Two brothers arrested in an anti-terrorism operation in East London last week were released on Friday after the authorities failed to find any evidence against them, police officials said.
The release of the two, Mohammed Abdul Kahar, 23, and Abul Koyair, 20, was an embarrassing blow to the Metropolitan Police, which led the raid. The operation, which dominated headlines and raised fears of a terrorist plot involving chemical weapons, involved 250 or so armed police officers, some wearing protective biochemical suits, just before dawn on June 2.
The police, who were working in conjunction with Britain's domestic security service, MI5, and with biochemical weapons experts, said they were responding to "very specific intelligence" that chemical weapons were possibly being stored in a house in Forest Gate.
Kahar was shot in the shoulder during the operation, but was treated and released from the hospital before being moved to a high-security police station house, where he was questioned along with his brother.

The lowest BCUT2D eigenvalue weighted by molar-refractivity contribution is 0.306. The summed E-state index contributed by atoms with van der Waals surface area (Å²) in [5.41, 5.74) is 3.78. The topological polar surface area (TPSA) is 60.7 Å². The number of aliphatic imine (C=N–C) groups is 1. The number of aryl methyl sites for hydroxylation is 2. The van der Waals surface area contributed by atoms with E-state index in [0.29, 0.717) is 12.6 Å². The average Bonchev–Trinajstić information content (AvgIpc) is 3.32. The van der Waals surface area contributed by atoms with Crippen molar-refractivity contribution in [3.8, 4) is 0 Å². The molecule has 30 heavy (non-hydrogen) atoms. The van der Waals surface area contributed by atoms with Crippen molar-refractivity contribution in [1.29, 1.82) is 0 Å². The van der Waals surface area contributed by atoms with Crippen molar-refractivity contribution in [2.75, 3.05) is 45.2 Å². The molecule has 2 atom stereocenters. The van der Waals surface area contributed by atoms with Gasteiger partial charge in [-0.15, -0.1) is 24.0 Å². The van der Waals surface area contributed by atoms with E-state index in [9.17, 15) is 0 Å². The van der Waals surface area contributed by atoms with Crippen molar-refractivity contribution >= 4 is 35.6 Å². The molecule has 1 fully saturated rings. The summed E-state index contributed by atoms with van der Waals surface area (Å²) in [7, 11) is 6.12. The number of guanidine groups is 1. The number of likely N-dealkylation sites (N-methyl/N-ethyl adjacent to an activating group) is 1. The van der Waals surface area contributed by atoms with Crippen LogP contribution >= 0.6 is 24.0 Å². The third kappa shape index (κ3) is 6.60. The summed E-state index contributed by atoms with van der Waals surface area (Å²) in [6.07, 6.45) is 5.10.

Meanwhile, the house was sealed off and the authorities began searching it. After the arrests, the family of the two men called the storming of their house "barbaric and horrific" and said the brothers were innocent.
Under anti-terrorism legislation, the police were allowed to hold the pair without charges until Wednesday. A judge granted a two-day extension that expired Friday.
Defending the arrests earlier this week in the face of growing neighborhood criticism of police heavy-handedness, Assistant Commissioner Andy Hayman of the Metropolitan Police declined to reveal details about the intelligence the police had acted on, but he said it represented a plausible tip.
The police took the unusual step on Friday night of all but apologizing for the raid, while promising to help the family restore the ransacked house. The house has been closed for the past week while the police searched for evidence.